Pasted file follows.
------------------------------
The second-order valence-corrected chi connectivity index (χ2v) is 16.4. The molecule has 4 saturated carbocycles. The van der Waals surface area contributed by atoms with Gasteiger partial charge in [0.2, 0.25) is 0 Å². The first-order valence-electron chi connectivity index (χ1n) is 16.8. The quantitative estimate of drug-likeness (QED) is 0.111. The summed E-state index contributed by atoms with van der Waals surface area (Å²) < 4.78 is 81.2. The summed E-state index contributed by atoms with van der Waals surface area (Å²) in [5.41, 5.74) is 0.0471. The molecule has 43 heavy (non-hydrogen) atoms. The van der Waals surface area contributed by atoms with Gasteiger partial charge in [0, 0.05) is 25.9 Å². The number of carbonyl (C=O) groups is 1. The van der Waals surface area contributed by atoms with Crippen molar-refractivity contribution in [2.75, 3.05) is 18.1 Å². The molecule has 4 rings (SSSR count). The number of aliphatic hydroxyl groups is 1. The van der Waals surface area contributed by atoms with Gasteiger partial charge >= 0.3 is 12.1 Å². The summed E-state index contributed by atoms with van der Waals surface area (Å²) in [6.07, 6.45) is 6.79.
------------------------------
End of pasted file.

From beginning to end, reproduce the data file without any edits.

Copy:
The second-order valence-corrected chi connectivity index (χ2v) is 16.4. The molecule has 4 saturated carbocycles. The van der Waals surface area contributed by atoms with Gasteiger partial charge in [0.2, 0.25) is 0 Å². The first-order valence-electron chi connectivity index (χ1n) is 16.8. The quantitative estimate of drug-likeness (QED) is 0.111. The summed E-state index contributed by atoms with van der Waals surface area (Å²) < 4.78 is 81.2. The summed E-state index contributed by atoms with van der Waals surface area (Å²) in [5.41, 5.74) is 0.0471. The molecule has 43 heavy (non-hydrogen) atoms. The van der Waals surface area contributed by atoms with Gasteiger partial charge in [0, 0.05) is 25.9 Å². The number of carbonyl (C=O) groups is 1. The van der Waals surface area contributed by atoms with Crippen molar-refractivity contribution in [2.75, 3.05) is 18.1 Å². The molecule has 4 rings (SSSR count). The number of aliphatic hydroxyl groups is 1. The van der Waals surface area contributed by atoms with Gasteiger partial charge >= 0.3 is 12.1 Å². The summed E-state index contributed by atoms with van der Waals surface area (Å²) in [6.07, 6.45) is 6.79.